Coming off the most convincing win of Tom Brady's playoff career, the New England Patriots offense looks unstoppable. The Pats won't put up 45 points every week, but no defense will be able shut them down.
The Baltimore Ravens are now set as the next visitor to Foxborough, but even a defense that held to under 17 points per game during the regular season doesn't stand much of a chance of slowing down these Patriots.
Tight ends Rob Gronkowski and Aaron Hernandez give the Patriots two weapons that no other team can match. Even as just second year players, both have established themselves among the best receivers in the NFL.
Gronkowski finished the regular season with 90 receptions for 1,327 yards and 17 touchdowns. He ranked sixth overall in receiving yardage and led the league in receiving touchdowns.
Hernandez grabbed 79 catches for 910 yards and seven touchdowns, finishing fourth in receiving yardage among tight ends and 31st overall.
Though both are excellent at stretching the defense down the seam, the Pats tight ends do most of their damage running after the catch. Both rank in the top 10 in the NFL in yards after the catch. Combined, the two tight ends have rumbled for a total of 1,175 additional yards.
It's no surprise that defensive backs aren't in a hurry to bring either player down. Hernandez and Gronkowski weigh in at 245 and 265 pounds, respectively.
Yet, for all of their game-breaking abilities, Gronkowski and Hernandez still have the reliability you'd expect from tight ends. Both catch at least 70 percent of the balls thrown their way.
There's no quarterback remaining in this playoffs with a more impressive record of playoff success than Tom Brady.
He has struggled in his last two playoff games prior to Saturday's beatdown of the Denver Broncos, but after a regular season in which Brady set career highs in attempts, completions, yards, and yards per attempt, I'll side with recent history over the past.
Since the halfway point of the regular season, Brady has thrown 25 touchdowns against only three interceptions. He's thrown for over 300 yards in seven his last nine games and completed at least 55 percent of his passes in each of those outings.
Coming off of a career-best playoff performance, it's hard to bet against him.
New England has one of the best passing offenses in the game, but when the weather gets cold, don't discount the Patriots running attack. January has been the best month for the Pats ground game, they average nearly five yards per carry as a team.
Aside from the occasional gadget play to Aaron Hernandez, there aren't going to be many explosive plays coming from the New England's rushers, but that's just fine for an offense that gets plenty of big plays from its passing game.
When it comes to keeping the chains moving, however, few teams are better than the Patriots.
Of the teams remaining in the playoffs, nobody has converted a higher percentage of first downs on the ground. Nearly 25 percent of all of New England's rushing attempts delivered a new set of downs.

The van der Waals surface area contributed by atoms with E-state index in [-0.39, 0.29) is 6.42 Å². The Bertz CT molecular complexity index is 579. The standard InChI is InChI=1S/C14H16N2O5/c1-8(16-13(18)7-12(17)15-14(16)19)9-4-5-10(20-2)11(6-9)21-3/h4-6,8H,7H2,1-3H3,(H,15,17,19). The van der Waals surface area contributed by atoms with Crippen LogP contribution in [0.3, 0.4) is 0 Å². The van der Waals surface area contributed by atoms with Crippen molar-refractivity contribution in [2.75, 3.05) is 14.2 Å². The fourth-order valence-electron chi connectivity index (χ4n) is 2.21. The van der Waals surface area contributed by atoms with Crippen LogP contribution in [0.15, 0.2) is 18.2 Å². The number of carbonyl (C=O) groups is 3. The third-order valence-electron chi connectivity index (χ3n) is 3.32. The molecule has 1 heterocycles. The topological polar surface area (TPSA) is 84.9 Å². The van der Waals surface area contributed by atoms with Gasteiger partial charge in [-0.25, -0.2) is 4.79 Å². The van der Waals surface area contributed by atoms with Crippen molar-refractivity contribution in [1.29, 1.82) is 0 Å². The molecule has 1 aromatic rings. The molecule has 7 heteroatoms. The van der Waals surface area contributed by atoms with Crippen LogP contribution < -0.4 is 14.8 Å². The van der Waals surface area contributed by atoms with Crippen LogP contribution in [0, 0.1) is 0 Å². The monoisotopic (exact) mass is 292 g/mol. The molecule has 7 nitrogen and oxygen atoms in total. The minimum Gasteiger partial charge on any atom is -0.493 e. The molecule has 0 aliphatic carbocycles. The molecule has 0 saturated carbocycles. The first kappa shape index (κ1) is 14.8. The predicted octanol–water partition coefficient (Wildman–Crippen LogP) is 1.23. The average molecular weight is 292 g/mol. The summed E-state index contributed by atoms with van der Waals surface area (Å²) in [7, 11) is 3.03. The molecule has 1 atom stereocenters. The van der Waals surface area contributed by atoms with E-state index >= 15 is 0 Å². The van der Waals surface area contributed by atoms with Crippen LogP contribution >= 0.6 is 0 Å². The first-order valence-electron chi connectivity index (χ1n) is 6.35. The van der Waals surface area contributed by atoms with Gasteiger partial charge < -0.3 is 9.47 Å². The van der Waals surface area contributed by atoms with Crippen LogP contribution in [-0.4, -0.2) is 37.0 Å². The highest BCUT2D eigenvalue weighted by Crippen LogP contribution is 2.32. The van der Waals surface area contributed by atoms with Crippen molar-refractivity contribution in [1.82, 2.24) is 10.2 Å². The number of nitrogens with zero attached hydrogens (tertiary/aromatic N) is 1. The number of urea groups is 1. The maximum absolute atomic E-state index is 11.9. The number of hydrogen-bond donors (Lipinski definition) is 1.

Though you'd expect an air-it-out offense to be more comfortable in a climate-controlled setting, yet somehow, the blistering cold of Gillette Stadium doesn't seem to have much of any impact on the New England offense.
Tom Brady has posted a home quarterback rating over 100 in each of the last three seasons. Over that time period, Brady has thrown 51 touchdowns against only 11 interceptions at home.
This season, the Patriots run game has also been markedly better at home. As a team, the Patriots average 118 rushing yards per game in Gillette Stadium, 15 more per game than on the road. Even with cold conditions making it difficult to squeeze the football, Patriot runners have fumbled only once in 228 combined carries at home.
In some of the coldest conditions they've faced all year, the Patriots scored a total of 94 points in their last two home games.
True, New England lost home playoff games in 2009 and 2010, but I'm still very comfortable backing a team that's gone 16-2 in its last 18 games in Foxborough.
The Patriots are scheduled to face off with the Baltimore Ravens' vaunted defense, which returns with many of the same parts from a team that beat New England at Foxboro during the 2009 AFC playoffs. It seems like a troubling matchup, but based on their performance against top defenses this season, the Pats have little reason for worry.
During the regular season, the Patriots played nine games against defenses that ranked in the top 15 in total yards allowed. New England averaged 30.5 points per game against those defenses, scoring at least 34 points five times.
Sure, 30.5 is slightly below their season average of 32.1, but even that slightly reduced level of production would have ranked third in the NFL, behind only the Green Bay Packers and New Orleans Saints.